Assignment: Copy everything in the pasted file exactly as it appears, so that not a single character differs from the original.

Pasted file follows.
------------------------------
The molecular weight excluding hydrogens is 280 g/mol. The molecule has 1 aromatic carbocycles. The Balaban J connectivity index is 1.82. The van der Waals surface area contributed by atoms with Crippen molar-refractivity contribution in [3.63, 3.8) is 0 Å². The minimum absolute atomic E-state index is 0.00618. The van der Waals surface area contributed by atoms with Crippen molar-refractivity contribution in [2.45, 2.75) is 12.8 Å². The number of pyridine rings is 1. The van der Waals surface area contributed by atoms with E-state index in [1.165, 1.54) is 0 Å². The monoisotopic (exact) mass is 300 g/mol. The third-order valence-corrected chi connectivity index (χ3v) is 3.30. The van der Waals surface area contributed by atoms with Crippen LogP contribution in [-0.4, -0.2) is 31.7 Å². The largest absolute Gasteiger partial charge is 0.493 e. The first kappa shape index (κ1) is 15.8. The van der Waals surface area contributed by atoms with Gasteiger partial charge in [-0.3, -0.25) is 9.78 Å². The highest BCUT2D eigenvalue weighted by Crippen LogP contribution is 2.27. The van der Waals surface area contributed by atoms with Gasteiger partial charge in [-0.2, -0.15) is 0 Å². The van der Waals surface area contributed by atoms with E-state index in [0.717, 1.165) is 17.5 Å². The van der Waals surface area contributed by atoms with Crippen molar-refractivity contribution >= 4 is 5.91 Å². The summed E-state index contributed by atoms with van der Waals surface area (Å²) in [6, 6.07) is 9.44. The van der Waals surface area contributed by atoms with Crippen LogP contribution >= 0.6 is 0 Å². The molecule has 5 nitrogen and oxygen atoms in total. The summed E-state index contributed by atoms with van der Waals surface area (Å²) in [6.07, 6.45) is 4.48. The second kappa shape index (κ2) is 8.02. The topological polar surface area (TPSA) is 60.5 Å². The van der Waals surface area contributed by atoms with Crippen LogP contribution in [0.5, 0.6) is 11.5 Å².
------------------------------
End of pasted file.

The molecular weight excluding hydrogens is 280 g/mol. The molecule has 1 aromatic carbocycles. The Balaban J connectivity index is 1.82. The van der Waals surface area contributed by atoms with Crippen molar-refractivity contribution in [3.63, 3.8) is 0 Å². The minimum absolute atomic E-state index is 0.00618. The van der Waals surface area contributed by atoms with Crippen molar-refractivity contribution in [2.45, 2.75) is 12.8 Å². The number of pyridine rings is 1. The van der Waals surface area contributed by atoms with E-state index in [1.165, 1.54) is 0 Å². The monoisotopic (exact) mass is 300 g/mol. The third-order valence-corrected chi connectivity index (χ3v) is 3.30. The van der Waals surface area contributed by atoms with Crippen LogP contribution in [-0.4, -0.2) is 31.7 Å². The largest absolute Gasteiger partial charge is 0.493 e. The first kappa shape index (κ1) is 15.8. The van der Waals surface area contributed by atoms with Gasteiger partial charge in [-0.3, -0.25) is 9.78 Å². The highest BCUT2D eigenvalue weighted by Crippen LogP contribution is 2.27. The van der Waals surface area contributed by atoms with Gasteiger partial charge in [-0.2, -0.15) is 0 Å². The van der Waals surface area contributed by atoms with E-state index in [0.717, 1.165) is 17.5 Å². The van der Waals surface area contributed by atoms with Crippen molar-refractivity contribution >= 4 is 5.91 Å². The summed E-state index contributed by atoms with van der Waals surface area (Å²) in [6, 6.07) is 9.44. The van der Waals surface area contributed by atoms with Crippen LogP contribution >= 0.6 is 0 Å². The molecule has 5 nitrogen and oxygen atoms in total. The summed E-state index contributed by atoms with van der Waals surface area (Å²) in [6.07, 6.45) is 4.48. The second kappa shape index (κ2) is 8.02. The topological polar surface area (TPSA) is 60.5 Å². The van der Waals surface area contributed by atoms with Crippen LogP contribution in [0.5, 0.6) is 11.5 Å².